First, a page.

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Cairngorm ski fall leads to £500,000 court claim

Cairngorm skiers
Cairngorm skiers

A skier is suing the operator of the Cairngorm ski centre for £500,000 damages after an accident four years ago.

Self employed electrician Christopher Hutton was skiing downhill on the M2 blue run in March, 2010 when he fell and broke his left hip.

After an operation and two weeks in hospital, Mr Hutton, 51, claims he was left with one leg about 1inch shorter than the other.

In a civil action papers lodged at Inverness Sheriff Court, he states he requires regular shoe adjustments and still suffers pain and restriction of movement and walks with a limp.

His lawsuit also includes compensation for past and future loss of earnings.

Mr Hutton claims that proper grooming of the snow was not carried out, and no hazard signs had been erected to warn of excavated frozen snow left on the run that allegedly created icy lumps called “death cookies” which he claims caused his accident.

The company deny negligence and allege there is no record of any hazard on the run that day, that there were no other incidents and no complaints from other skiers.

Advocate Craig Murray, for Mr Hutton, asked Sheriff David Sutherland to order the company, recently taken over by Natural Retreats, to hand over information which so far they had been resisting.

He wanted to know what risk assessments were carried out on the slopes as well as the identities of certain staff who were working that day, including the snow patrol staff whose duty it is to check the runs for safety issues, and the name of the operator of the snow grooming machine, and which of the four machines operational that day was being used.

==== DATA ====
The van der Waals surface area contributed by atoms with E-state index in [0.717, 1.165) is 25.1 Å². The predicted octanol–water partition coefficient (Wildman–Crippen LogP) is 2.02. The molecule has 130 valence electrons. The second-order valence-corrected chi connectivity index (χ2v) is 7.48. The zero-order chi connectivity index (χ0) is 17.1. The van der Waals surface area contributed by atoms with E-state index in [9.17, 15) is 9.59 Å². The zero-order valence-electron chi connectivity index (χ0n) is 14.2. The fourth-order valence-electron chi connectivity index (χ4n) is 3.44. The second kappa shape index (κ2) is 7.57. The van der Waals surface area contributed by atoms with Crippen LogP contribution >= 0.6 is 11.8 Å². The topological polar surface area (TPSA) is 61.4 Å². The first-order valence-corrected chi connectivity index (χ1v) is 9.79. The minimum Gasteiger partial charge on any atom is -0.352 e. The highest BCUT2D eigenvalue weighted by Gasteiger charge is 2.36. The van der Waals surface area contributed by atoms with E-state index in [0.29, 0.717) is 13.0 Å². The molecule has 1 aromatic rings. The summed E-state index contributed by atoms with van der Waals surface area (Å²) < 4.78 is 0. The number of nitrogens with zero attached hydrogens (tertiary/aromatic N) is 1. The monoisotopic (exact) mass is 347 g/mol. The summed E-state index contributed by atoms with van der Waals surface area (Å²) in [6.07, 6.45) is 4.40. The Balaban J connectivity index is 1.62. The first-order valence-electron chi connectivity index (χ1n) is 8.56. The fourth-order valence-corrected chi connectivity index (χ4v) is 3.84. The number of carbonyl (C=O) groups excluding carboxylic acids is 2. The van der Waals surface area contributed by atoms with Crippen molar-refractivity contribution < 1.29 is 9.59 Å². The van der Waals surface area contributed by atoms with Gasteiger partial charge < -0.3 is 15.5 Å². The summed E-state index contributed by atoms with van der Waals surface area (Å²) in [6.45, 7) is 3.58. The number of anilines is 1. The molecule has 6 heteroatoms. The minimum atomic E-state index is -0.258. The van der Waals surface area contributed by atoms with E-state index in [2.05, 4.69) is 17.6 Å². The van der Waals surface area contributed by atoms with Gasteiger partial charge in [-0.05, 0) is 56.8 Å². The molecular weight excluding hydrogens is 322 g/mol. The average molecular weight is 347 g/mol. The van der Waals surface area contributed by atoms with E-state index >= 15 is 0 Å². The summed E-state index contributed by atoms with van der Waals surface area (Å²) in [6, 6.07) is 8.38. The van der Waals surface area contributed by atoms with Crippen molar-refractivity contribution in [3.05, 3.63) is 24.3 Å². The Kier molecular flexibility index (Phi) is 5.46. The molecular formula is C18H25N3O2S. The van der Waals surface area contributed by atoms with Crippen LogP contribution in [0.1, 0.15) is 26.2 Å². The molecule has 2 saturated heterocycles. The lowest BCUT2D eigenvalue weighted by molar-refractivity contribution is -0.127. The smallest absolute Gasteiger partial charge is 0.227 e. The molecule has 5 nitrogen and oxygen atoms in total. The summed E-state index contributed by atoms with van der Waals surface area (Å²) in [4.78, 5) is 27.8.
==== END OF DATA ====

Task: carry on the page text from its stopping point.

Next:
Mr Murray is also seeking information on company training of the snow grooming machine operator and to establish whether or not snow patrols were diverted at the time of the accident to digging out the funicular railway.

He revealed that Freedom of Information legislation had to be used previously by Mr Hutton’s lawyers to obtain data to prepare the case when the company refused to co-operate.

He said: “Usually there is co-operation between both parties, but there has not been full co-operation in this case. The documents will allow my client to make his case more specific. Some of the information is central to both parties’ case to establish what hazards were identified on the day and what remedial action was taken.”

Sheriff Sutherland ordered the company to produce the required information by July 16.

A proof has been set for September 8 and 9 and 22 and 23.

The company, through solicitor Jordan McCarter, argued that much of the information sought is not relevant or had already been disclosed.

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